Wild Thing: Parenting, Beetle Style
Burying beetles go to horrifying lengths to make their own baby food.
By Ben Hutchins
When we think of devoted animal parents, our thoughts usually go to mammals like elephants, bravely guarding their young in the center of the herd, or birds like emperor penguins, stoically incubating eggs through the Antarctic winter.
However, a number of invertebrates engage in spectacular feats of parental care, though the care rarely takes the shape of a cuddly cub curled up next to a loving mom.
The American burying beetle, Nicrophorus americanus, goes to great lengths to provide for its young, and it does so in an interesting, albeit unsavory fashion. (A warning to the weak-stomached: This article gets into the gooey details of carrion consumption.)
Together, a new beetle couple constructs a nursery by excavating a small chamber for a bird or small mammal carcass. The beetles cover the carcass with several inches of soil. A small cavity around the carcass is maintained by the parents, giving them room to work. The parents use their powerful jaws to strip fur or feathers and skin from the carcass before working it into a compact ball of meat. To prevent mold from ruining the carcass, the beetles coat the carcass in oral and anal secretions.
Once the eggs hatch in a chamber above the carcass, both mom and dad continue to provide care for the young throughout their development. Both parents regurgitate partly digested carrion into a cavity dug into the top of the carrion ball. This serves as a kind of baby food on which the larvae feed. Like birds, the adults regurgitate directly into a begging larva’s mouth when prompted. As the larvae grow, they begin to feed directly on the carrion ball.
Throughout larval growth, ever-vigilant parents maintain the carrion ball and groom their nursery, removing mold, flies and even intruding burying beetles. When only bones are left on the carcass, the larvae are ready to leave the nursery. The parents dig out and fly off like empty-nesters on vacation while the larvae dig into the surrounding soil to pupate and emerge about a month later.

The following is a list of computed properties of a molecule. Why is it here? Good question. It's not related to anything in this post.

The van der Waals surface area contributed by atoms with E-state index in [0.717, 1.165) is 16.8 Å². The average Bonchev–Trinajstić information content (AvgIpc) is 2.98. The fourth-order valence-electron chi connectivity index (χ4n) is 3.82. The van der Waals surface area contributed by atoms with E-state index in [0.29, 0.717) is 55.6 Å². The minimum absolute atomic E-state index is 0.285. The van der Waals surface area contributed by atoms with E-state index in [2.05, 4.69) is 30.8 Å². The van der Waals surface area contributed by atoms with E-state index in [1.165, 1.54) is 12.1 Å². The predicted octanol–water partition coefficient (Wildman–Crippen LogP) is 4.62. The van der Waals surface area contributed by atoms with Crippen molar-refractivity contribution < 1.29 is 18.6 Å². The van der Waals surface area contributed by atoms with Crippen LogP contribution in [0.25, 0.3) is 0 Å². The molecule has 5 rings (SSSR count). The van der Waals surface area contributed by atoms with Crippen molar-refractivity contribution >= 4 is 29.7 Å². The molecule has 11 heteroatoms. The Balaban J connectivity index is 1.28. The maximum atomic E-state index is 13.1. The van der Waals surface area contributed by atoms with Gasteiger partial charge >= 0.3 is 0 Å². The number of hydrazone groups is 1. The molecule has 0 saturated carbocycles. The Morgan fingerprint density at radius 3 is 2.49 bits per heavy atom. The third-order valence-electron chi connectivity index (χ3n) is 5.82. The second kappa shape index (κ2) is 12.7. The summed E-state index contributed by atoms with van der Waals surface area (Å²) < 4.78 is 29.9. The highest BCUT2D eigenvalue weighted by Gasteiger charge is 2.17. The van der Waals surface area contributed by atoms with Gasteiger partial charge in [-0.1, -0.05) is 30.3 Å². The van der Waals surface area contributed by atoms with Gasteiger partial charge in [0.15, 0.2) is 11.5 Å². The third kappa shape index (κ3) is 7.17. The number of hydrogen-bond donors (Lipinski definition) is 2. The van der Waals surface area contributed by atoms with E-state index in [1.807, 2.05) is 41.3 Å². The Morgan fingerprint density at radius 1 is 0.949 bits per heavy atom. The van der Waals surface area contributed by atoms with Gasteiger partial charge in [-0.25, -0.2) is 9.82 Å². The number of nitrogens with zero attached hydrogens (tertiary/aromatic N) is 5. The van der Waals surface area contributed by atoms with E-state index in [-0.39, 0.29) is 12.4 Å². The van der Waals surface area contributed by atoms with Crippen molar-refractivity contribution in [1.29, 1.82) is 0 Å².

A number of burying beetle species are involved in parental care like that described above. The American burying beetle, however, is unique. It is the largest of the carrion beetles, reaching lengths up to 1.5 inches, and also the rarest. For reasons not entirely clear, the species’s range, which once spanned most of the eastern U.S., has been reduced to noncontiguous patches in Nebraska, Oklahoma, Arkansas and Rhode Island. The drastic decline may be the result of changes in land use or a reduction in bird or mammal populations that serve as an adequate food source, but no one knows for sure. The species was listed as endangered by the U.S. Fish and Wildlife Service in 1989.
In the mid-2000s, American burying beetles were discovered in Lamar and Red River counties in Northeast Texas. However, subsequent attempts to relocate individuals have failed, and the species’s persistence in Texas is uncertain.
Common Name: American burying beetle
Scientific Name:Nicrophorus americanus
Habitat:Grassland, scrubland, forest edges
Diet:Small mammal and bird carcasses
Did You Know? The odor of a fresh carcass attracts a male burying beetle, which then attracts a female beetle with pheromones, announcing the newly found assets that he’d like to share with a female.
See more wildlife articles on TP&W magazine's Texas wildlife page